The positive effect of probiotics has been observed in less healthy calves, reared in challenging environments. In stressed conditions, probiotics may help reduce the risk or severity of scours.

However, a better understanding of how the different probiotics work in relation to other gut bacteria and immune system is required.

Probiotics can be misused on the farm leading to a poor or non-existent response. It is worth remembering that probiotics are living bacteria and they must be handled carefully to maintain viability.

Always check the expiration date and store according to the manufacturer’s instructions. Possibly the most important point is that adding probiotics to antibiotic milk will defeat the purpose of including the probiotic in the first place!


The two registered ionophores for use in cattle are lasalocid (Bovatec®, Zoetis) and monensin (Rumensin®, Elanco).

At therapeutic levels, they aid in the control of coccidiosis in young calves and can help improve feed conversion efficiency.

Either ionophore can be included in a milk additive but be aware that they are also commonly included in calf milk replacers and commercial calf concentrates.

Both can cause toxicity if ingested above the safety threshold. It is important to check the ingredients of any calf milk replacer, milk additive (powdered or soluble) and calf concentrate for the inclusion of ionophores.


On some farms, prophylactic antibiotics have been used to maintain the performance of calves and reduce the risk of scours.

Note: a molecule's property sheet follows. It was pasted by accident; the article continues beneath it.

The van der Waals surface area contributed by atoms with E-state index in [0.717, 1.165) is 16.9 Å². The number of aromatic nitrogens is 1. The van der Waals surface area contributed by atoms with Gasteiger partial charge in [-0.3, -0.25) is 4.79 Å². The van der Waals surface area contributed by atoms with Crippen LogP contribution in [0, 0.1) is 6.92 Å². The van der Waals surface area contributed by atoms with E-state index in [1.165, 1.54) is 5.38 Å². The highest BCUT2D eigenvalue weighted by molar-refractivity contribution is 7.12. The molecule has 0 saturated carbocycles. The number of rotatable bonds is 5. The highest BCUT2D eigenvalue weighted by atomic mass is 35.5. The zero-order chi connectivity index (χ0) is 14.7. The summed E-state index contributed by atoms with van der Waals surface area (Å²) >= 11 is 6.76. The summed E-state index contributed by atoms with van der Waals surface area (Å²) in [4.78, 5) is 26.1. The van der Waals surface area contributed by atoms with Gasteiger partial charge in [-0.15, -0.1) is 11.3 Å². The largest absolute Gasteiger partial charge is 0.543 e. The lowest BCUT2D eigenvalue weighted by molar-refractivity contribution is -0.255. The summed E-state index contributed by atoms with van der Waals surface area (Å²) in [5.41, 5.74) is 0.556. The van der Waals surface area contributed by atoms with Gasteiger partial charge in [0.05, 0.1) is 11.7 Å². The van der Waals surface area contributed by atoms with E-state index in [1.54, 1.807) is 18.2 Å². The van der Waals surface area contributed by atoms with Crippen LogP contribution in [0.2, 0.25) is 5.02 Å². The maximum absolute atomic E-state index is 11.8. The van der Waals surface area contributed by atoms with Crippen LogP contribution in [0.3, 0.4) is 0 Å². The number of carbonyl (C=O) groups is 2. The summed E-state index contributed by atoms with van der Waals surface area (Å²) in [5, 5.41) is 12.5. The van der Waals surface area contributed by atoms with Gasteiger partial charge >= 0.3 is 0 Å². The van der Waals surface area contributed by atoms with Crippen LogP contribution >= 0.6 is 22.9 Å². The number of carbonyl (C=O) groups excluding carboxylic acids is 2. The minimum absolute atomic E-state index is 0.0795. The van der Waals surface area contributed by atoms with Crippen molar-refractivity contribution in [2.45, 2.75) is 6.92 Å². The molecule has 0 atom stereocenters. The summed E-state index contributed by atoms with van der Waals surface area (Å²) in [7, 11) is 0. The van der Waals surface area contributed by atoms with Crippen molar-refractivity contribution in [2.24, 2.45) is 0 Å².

However, the use of mass in-feed antibiotics is not considered good antimicrobial stewardship as there is increasing global evidence of antibiotic resistance in both humans and animals.

Antibiotics should only be used when they are needed to treat existing bacterial infections.

Appropriate storage, dosage, route of administration, observation of withholding periods and records should be kept for all treatments.

The use of prophylactic antibiotics in every calf is not sustainable in the long-term and is strongly discouraged.

Commercial milk additives are generally not medicated with antibiotics but custom-made additives do exist and it is essential that you check the label, know what you are feeding and why.

In summary, there are a large number of commercial milk additives available, often with a multitude of claims and testimonials.

It is recommended to consult with your veterinarian before using a milk additive to help identify specific active ingredients, concentrations, modes of action and data supporting the claims. Ingredient interactions with other dietary components should also be considered.

• Gemma Chuck is an adviser with Apiam Animal Health.


“Effects of Probiotics/Prebiotics in Cattle Health and Productivity”, Uyeno, Y., Shigemori, S., Shimosato, T. (Microbes and Environments, 2015)

“Probiotics in Calf Feeding Programs”, Quigley, J. (Calf Note #91, 2003)